4. An example in a different vein is $L^p(\mathbb{N})$ with the counting measure. This is often called $\ell^p$. Here our functions can be thought of as sequences of complex numbers, which makes this a particularly appealing setting for small examples. We’ll find $\ell^2$ extremely useful when we talk about hilbert spaces.

  5. The counterpoint to example (3) is $L^p(\mathbb{Z})$, again with the counting measure. These are bi-infinite sequences of complex numbers, often written $\ell^p(\mathbb{Z})$, and these will be related to functions on the circle by means of the fourier transform.

One of the most important tools we have for proving properties about $L^p$ functions is the wide variety of dense subsets. If we want to prove something for all $L^p$ functions, we can start out by proving that thing for some subclass where we have more available tools, then argue by continuity that the result is actually true for all $L^p$ functions.

These sets of functions are dense in $L^p(\mathbb{R}^n)$ and $L^p([0,1])$, where $p \neq \infty$. More generally, they are true in $L^p(X,\mu)$ for radon measures on locally compact hausdorff spaces. See Rudin’s Real and Complex Analysis for more details.

These families of dense functions require a notion of differentiation. They’re definitely true in $\mathbb{R}^n$ and $[0,1]$, and I suspect they’re true over any manifold. I don’t have a reference on hand, though.

These families of functions also require some compactness condition (because we’re using the stone-weierstrass theorem).

There’s actually a kind of master theorem for density results in $L^p$ spaces ($p \neq \infty$), which takes some basic properties of a class of functions and tells you it’s dense. There are also generalizations of the theorems above to much more broad classes of measure spaces. For each of these results, see this pdf from Bruce Driver’s UCSD lecture notes.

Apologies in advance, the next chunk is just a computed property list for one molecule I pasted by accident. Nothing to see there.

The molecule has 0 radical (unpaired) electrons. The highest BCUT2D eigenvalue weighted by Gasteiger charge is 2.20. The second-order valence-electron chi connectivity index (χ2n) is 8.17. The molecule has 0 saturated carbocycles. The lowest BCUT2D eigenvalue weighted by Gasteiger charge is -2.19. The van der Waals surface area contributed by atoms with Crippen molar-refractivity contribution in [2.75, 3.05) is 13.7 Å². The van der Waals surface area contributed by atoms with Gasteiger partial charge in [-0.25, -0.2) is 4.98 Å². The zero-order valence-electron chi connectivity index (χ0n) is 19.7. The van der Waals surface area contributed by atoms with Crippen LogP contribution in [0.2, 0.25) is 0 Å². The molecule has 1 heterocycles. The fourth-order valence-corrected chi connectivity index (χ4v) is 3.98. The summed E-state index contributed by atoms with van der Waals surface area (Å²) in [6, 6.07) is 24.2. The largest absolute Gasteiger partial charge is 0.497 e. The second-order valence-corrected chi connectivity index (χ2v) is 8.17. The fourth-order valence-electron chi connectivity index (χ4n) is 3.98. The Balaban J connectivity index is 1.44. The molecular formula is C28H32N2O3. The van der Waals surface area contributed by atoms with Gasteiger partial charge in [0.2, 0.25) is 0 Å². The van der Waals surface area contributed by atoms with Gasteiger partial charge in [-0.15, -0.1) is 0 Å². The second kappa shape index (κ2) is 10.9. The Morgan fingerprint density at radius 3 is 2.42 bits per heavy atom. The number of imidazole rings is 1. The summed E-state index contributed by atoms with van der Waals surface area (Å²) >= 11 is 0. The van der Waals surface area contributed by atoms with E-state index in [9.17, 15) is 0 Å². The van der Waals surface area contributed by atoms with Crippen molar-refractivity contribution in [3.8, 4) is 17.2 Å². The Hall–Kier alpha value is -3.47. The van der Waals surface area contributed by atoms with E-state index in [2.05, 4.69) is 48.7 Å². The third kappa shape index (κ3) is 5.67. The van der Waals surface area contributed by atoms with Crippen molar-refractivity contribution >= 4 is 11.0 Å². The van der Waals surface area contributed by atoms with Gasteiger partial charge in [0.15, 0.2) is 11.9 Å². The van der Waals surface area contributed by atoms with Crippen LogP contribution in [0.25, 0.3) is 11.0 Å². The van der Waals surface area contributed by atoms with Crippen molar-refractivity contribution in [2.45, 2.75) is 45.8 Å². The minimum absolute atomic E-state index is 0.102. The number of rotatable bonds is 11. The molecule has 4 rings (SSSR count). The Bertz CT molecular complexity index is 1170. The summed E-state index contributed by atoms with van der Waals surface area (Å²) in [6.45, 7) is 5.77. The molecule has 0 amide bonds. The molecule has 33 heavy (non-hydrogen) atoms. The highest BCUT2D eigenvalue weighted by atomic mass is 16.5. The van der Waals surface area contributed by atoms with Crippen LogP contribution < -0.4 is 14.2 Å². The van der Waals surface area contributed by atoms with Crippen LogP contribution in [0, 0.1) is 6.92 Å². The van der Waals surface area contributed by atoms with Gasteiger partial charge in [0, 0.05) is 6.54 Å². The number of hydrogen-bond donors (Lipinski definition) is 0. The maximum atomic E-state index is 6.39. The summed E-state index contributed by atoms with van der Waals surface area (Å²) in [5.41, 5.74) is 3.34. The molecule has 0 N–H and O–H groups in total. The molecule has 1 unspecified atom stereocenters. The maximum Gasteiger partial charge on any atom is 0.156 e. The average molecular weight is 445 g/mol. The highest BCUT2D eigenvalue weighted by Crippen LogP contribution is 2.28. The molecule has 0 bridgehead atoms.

Before we move on, these density results are one potential source of motivation for $L^1$. We’re obviously interested in continuous functions, and if we want to integrate things, the $L^1$ norm seems like a fairly reasonable metric to look at. The issue is that $L^1$ limits of continuous functions don’t need to be continuous! That is, $CX$ is not complete with respect to the $L^1$ norm. We like to know we can take limits with reckless abandon7, so we should take its completion. When we do this, we get exactly the $L^1$ functions.

This is one reason that $L^\infty$ behaves “pathologically” compared to the other $L^p$ spaces. When you take the completion of continuous functions with compact support in the $p$-norm for $p \lt \infty$, get get exactly $L^p$. However, when you take the completion in the $\infty$-norm, you get the functions vanishing at $\infty$. You might try to solve this by looking at the bounded continuous functions, rather than those of compact support8, but these already form a banach space! It seems that, unavoidably, $L^\infty$ has a bunch of extra stuff in it, and it’s this extra stuff that is responsible for many of the differences between $L^\infty$ and the other $L^p$ spaces.

Perhaps the most important inequality associated with $L^p$ spaces is Hölder’s inequality, which generalizes the Cauchy-Schwarz inequality.

If $\frac{1}{p} + \frac{1}{q} = 1$, then

\[\lVert fg \rVert_1 \leq \lVert f \rVert_p \lVert g \rVert_q.\]

This includes the formal case where $\frac{1}{1} + \frac{1}{\infty} = 1$:

\[\lVert fg \rVert_1 \leq \lVert f \rVert_1 \lVert g \rVert_\infty.\]